9. jebatty

    jebatty Minister of Fire

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    NoFo - clean hx tubes - When you collect data, it may be impt to clean the hx tubes frequently, as dust/soot on the tubes has a material impact on heat transfer. Accurate data will need a constant state of hx tubes.

    I think most of us are aware of, but may not pay too much attention to, is the importance of clean hx tubes. For example, I have been brushing the hx tubes about 1/mo. When I brushed the tubes today, and immediately fired up the boiler, I saw a 100 degree drop in flue temp. There really didn't seem to be much in the tubes. Sight exam is deceptive. This will be a reminder to me to clean the hx tubes more frequently.
  10. Nofossil

    Nofossil Moderator Emeritus

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    I have to wait a bit to get any kind of buildup. I keep mine pretty clean.

    For me, flue temp varies a lot, within a burn and from one burn to another. I'd like to understand better what affects it. I've also been looking at the difference between secondary combustion temperature and flue temperature. That's probably a better indication of both turbulator effectiveness and HX crud buildup.
  11. ebbci05

    ebbci05 New Member

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    The EBW-100 is an econoburn 100,000 btu gasification boiler. Right from the get go I have had numerous problems. First, I had a leak in the bottom of the boiler at one of the studs. Then, when we had it hooked up the pressure relief valve leaked and would shut off. Now, just a couple of weeks ago, my turbulator arm broke from the agitators. I also can't seem to keep the temp up unless it is not windy and 20 degrees or higher. I bought a 512 gallon water storage that has two coils in it. One to heat the water and one to feed my domestic hot water. But I haven't been able to utilize this because my boiler won't get it up to temperature and keep the house warm. Econoburn shipped me a new EBW100 because of the leak, but I am hesitant to install it if I am going to deal with these problems all over again. The boiler is only a little over a month old :mad: Mine seems to gasify good at start up and then seems to slow down at halfway. It goes better if I stir the wood around or add some kidling. Once you get the pile of coals ift does good but it takes so long to get there. Anyway any advise would be helpful.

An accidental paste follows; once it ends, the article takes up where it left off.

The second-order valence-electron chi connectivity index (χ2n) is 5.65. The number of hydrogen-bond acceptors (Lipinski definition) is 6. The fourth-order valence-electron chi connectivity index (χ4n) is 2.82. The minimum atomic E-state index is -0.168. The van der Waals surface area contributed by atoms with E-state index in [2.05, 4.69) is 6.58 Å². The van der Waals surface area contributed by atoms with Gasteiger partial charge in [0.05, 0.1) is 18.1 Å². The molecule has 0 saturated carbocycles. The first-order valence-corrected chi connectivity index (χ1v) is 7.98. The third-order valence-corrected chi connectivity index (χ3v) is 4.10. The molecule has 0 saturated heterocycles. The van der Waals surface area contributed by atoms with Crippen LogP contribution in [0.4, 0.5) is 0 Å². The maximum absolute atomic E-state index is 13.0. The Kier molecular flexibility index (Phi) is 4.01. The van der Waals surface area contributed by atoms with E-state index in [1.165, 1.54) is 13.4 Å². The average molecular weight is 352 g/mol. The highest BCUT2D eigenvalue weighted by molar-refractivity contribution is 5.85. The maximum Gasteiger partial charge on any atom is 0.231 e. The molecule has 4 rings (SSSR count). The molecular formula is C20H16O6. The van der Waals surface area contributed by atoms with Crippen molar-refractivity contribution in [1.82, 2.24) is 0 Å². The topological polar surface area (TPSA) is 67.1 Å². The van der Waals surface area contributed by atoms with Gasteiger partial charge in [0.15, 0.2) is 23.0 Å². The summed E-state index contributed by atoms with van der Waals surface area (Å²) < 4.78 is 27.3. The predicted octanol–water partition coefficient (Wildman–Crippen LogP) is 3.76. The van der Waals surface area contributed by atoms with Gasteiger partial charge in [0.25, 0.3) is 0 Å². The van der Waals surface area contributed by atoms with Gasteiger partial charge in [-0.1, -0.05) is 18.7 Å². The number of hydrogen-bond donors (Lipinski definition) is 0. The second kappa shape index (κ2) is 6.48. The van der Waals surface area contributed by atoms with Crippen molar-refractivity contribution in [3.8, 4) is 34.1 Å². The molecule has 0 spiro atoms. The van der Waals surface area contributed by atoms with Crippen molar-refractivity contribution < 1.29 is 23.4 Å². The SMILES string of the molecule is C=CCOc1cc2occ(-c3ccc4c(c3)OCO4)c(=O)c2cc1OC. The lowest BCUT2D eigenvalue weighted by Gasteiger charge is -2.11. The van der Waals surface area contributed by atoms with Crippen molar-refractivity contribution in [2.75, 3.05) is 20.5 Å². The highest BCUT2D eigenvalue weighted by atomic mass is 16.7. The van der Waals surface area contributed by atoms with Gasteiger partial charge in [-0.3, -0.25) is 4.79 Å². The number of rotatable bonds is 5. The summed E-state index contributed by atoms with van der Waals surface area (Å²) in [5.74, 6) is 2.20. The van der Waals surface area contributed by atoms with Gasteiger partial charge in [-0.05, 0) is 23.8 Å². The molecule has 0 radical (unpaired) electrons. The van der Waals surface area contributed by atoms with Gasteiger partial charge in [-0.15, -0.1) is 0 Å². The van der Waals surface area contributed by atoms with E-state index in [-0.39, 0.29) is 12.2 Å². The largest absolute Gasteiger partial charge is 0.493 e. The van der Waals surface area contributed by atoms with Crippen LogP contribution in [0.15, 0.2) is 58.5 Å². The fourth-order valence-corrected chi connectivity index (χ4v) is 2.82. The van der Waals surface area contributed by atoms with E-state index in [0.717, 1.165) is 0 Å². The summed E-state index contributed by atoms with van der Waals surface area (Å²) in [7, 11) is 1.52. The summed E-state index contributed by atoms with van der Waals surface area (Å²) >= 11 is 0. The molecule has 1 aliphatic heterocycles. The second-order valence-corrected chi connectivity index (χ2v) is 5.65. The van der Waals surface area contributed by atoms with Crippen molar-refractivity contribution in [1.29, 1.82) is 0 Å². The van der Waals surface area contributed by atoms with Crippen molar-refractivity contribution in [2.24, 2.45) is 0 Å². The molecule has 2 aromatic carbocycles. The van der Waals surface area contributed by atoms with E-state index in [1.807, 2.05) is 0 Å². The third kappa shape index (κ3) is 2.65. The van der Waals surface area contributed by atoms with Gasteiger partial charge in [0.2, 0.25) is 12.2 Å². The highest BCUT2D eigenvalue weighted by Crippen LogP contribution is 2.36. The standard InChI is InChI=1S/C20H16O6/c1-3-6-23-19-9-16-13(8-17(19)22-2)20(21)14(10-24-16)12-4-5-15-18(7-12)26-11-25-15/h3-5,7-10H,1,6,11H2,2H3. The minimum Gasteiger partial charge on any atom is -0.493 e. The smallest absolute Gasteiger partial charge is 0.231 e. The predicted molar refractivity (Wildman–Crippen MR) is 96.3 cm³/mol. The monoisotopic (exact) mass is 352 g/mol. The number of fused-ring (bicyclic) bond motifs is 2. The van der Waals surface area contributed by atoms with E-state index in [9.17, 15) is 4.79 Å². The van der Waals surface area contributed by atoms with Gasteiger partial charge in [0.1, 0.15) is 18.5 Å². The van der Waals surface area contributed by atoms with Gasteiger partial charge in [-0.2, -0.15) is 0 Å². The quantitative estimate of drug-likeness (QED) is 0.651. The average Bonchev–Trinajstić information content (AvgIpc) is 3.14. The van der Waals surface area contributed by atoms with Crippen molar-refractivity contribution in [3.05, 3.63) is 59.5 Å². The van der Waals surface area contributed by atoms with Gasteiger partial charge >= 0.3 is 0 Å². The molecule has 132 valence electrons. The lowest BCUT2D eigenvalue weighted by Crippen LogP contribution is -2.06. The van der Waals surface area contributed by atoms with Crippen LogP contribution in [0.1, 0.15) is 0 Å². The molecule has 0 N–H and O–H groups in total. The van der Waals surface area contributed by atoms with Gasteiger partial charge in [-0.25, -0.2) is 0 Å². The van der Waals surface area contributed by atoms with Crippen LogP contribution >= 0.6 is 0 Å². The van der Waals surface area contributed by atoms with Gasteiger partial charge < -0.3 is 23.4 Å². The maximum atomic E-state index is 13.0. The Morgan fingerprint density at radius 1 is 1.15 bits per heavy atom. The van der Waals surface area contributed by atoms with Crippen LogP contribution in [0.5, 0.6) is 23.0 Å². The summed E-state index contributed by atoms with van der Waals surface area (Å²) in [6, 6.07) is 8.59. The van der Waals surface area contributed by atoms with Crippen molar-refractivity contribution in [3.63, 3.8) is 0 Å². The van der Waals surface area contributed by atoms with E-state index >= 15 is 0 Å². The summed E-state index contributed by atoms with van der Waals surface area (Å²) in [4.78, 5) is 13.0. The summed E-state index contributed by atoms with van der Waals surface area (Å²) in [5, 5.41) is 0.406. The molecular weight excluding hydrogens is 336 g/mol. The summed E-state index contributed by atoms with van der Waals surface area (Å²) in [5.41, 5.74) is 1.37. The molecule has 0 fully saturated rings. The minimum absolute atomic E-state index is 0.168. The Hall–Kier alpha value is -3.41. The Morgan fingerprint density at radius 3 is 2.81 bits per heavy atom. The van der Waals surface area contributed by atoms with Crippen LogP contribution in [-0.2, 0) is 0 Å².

Eric
  12. jebatty

    jebatty Minister of Fire

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    I don't have an Econoburn, so I'll let those people respond as directly as they can. I sense not only your frustration but also disappointment in what you hoped to be a great experience. I trust things will work out, even if a rocky start.

    The theory and mechanics are pretty straight forward. A firebox, forced draft, and chimney on the burn side. If the draft fan is working, and the chimney is producing good draft, the fire side should be OK. On the plumbing side, hot water out, some sort of control on the return to insure that the return is not too cool, and a pump to push everything along. On the electrical side, an aquastat to sense boiler temp and turn the pump on, with a hi-limit and probably a lo-limit control. I know this is simplified, but think through the operation carefully. Something obviously is going wrong, and maybe you can isolate what that is. That will be the clue to get you in operation.